Which department should get the law library?
I’ve been following #lma10 (Legal Marketing Association 2010 Conference ) on Twitter for the past couple of days. It’s been an amazing experience to “overlisten” (as my friend April calls eavesdropping) on the discussions. One issue that has law librarians steaming (or not) is where to put the law firm library. One U.S. firm, Morrison Foerster, has put their library under the authority of the marketing department.
Over on 3 Geeks and a Law Blog, Greg Lambert shares his thoughts on why he doesn’t think the library and marketing go together, and this generated a large number of comments (full disclosure: I’m the first commenter). On Slaw.ca, Connie Crosby linked to Greg’s post, and while there’s only one comment, the post itself has been retweeted 19 times.
As I’ve often mentioned, I’m a solo librarian in my firm. When I started here four years ago, the focus of the work of the library was maintaining the collection, advising on new purchases, doing a ton of looseleaf filing, and the occasional research assignment, which usually involved finding case law, after having been given either the style of cause or the citation. In fact, Item #1 on my job description was “Keeping the library tidy.” Supporting the lawyers’ work product, like Steve talks about? – not so much.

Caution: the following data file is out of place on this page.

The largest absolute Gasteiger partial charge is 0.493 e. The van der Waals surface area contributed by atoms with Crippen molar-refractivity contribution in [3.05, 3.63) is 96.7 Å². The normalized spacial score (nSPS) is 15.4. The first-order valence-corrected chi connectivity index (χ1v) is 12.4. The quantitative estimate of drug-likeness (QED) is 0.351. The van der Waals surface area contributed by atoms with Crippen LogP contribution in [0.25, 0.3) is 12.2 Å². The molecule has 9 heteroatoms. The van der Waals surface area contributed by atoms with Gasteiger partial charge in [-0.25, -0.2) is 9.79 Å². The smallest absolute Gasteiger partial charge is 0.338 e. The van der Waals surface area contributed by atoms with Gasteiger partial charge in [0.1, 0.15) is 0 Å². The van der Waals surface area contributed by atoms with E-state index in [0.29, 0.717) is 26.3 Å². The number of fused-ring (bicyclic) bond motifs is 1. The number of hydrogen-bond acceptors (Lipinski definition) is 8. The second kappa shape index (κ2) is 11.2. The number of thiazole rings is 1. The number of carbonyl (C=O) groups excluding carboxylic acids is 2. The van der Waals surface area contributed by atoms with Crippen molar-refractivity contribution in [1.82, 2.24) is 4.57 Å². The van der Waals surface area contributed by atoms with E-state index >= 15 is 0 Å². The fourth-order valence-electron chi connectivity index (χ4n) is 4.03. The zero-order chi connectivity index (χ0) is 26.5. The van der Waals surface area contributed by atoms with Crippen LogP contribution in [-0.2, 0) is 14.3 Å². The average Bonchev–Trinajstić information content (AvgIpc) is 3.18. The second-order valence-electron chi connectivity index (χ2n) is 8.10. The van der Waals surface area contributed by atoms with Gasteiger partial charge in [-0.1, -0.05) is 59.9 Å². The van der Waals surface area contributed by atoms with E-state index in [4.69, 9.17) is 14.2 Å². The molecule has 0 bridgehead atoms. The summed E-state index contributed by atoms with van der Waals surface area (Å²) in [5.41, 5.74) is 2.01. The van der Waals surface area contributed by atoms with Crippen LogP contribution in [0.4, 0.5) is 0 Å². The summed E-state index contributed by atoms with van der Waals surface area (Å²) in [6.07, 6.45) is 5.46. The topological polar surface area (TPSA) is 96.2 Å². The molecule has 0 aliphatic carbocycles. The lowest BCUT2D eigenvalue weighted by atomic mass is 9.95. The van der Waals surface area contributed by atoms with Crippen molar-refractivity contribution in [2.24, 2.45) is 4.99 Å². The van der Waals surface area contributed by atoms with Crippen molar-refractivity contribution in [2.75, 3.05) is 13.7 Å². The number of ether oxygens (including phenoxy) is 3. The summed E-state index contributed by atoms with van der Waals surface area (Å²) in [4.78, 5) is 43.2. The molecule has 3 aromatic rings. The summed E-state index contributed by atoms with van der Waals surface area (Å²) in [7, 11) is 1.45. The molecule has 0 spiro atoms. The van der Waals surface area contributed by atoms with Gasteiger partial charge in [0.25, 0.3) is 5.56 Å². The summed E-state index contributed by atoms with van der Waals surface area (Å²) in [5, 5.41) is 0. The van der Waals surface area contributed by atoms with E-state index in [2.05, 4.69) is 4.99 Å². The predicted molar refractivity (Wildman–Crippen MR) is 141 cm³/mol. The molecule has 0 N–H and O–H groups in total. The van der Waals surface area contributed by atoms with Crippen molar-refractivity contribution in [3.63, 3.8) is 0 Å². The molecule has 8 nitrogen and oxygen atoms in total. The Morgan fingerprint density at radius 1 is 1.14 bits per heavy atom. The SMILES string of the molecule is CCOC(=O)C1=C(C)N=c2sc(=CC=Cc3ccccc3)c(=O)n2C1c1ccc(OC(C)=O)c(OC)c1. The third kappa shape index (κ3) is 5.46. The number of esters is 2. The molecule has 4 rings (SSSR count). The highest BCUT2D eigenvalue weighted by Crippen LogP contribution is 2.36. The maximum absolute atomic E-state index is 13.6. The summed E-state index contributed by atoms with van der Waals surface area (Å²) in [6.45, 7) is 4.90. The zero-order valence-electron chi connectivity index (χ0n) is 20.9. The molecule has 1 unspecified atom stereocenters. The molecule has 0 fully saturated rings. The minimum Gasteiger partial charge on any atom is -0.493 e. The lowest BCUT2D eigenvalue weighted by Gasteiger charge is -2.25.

In these four years, however, I have adopted so many technical aids that if I were just to do what I did in the beginning, I’d be doing nothing for most of my day. I promote myself to my lawyers all the time, and I’ve made some inroads, but for the most part, my lawyers want their research done by other lawyers. In fact, I once did a really interesting assignment for a senior partner, and then he said he’d get an articling student to check it!
So after hitting my head against a brick wall for a couple of years, I decided to look at what niches were not being filled, and try to fill them. I noticed there wasn’t really anyone doing research on business development. I approached a senior associate, and volunteered my services to help him grow his business. This was incredibly successful, and he’s now a partner in the firm. I have also become accepted as the firm’s leader in using social media for business.
So when I say, “I would love to be part of the marketing department”, I think I really mean, “I would love to be part of ANY department”, (although not IT). If you’re part of a 15-member law firm library, then I can see that being part of the Marketing Department may be seen as an erosion in the value of the work of the library, but in a firm like mine, maybe I’m just looking for any way I can generate a presence. Based on my discussions with my local colleagues, I’m not sure that it’s any different for them.
Anyone else care to comment?
Filed under: Advocacy | 6 Comments
Tags: Advocacy, Marketing